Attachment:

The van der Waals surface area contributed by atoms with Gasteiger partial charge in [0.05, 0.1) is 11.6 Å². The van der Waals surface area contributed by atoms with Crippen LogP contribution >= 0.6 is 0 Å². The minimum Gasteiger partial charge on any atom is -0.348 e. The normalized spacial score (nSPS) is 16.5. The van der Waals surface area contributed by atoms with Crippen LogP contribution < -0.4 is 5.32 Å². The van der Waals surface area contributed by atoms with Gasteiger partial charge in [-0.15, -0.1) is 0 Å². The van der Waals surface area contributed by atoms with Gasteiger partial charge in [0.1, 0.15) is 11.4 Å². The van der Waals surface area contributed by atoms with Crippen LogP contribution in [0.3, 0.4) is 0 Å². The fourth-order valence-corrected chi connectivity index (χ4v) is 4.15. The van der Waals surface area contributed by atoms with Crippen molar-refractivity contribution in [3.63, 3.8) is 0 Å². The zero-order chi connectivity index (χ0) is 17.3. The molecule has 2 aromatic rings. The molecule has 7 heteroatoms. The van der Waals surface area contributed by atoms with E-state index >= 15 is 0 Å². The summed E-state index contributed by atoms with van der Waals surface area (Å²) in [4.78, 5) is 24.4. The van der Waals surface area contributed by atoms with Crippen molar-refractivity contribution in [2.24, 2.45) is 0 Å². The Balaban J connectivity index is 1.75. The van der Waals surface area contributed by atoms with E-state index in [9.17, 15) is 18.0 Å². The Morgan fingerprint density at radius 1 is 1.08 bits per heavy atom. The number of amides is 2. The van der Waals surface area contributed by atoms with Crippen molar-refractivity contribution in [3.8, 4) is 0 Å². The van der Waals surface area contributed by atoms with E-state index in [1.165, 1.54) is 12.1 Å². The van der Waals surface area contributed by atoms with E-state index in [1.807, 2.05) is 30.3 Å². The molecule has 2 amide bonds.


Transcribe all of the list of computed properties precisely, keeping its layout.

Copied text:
The van der Waals surface area contributed by atoms with Gasteiger partial charge in [0.05, 0.1) is 11.6 Å². The van der Waals surface area contributed by atoms with Crippen LogP contribution >= 0.6 is 0 Å². The minimum Gasteiger partial charge on any atom is -0.348 e. The normalized spacial score (nSPS) is 16.5. The van der Waals surface area contributed by atoms with Crippen LogP contribution < -0.4 is 5.32 Å². The van der Waals surface area contributed by atoms with Gasteiger partial charge in [-0.15, -0.1) is 0 Å². The van der Waals surface area contributed by atoms with Gasteiger partial charge in [0.1, 0.15) is 11.4 Å². The van der Waals surface area contributed by atoms with Crippen LogP contribution in [0.3, 0.4) is 0 Å². The fourth-order valence-corrected chi connectivity index (χ4v) is 4.15. The van der Waals surface area contributed by atoms with Crippen molar-refractivity contribution in [3.63, 3.8) is 0 Å². The zero-order chi connectivity index (χ0) is 17.3. The molecule has 2 aromatic rings. The molecule has 7 heteroatoms. The van der Waals surface area contributed by atoms with E-state index >= 15 is 0 Å². The summed E-state index contributed by atoms with van der Waals surface area (Å²) in [4.78, 5) is 24.4. The van der Waals surface area contributed by atoms with Crippen molar-refractivity contribution in [2.24, 2.45) is 0 Å². The Balaban J connectivity index is 1.75. The van der Waals surface area contributed by atoms with E-state index in [9.17, 15) is 18.0 Å². The Morgan fingerprint density at radius 1 is 1.08 bits per heavy atom. The number of amides is 2. The van der Waals surface area contributed by atoms with Crippen molar-refractivity contribution in [3.8, 4) is 0 Å². The van der Waals surface area contributed by atoms with E-state index in [1.165, 1.54) is 12.1 Å². The van der Waals surface area contributed by atoms with E-state index in [1.807, 2.05) is 30.3 Å². The molecule has 2 amide bonds.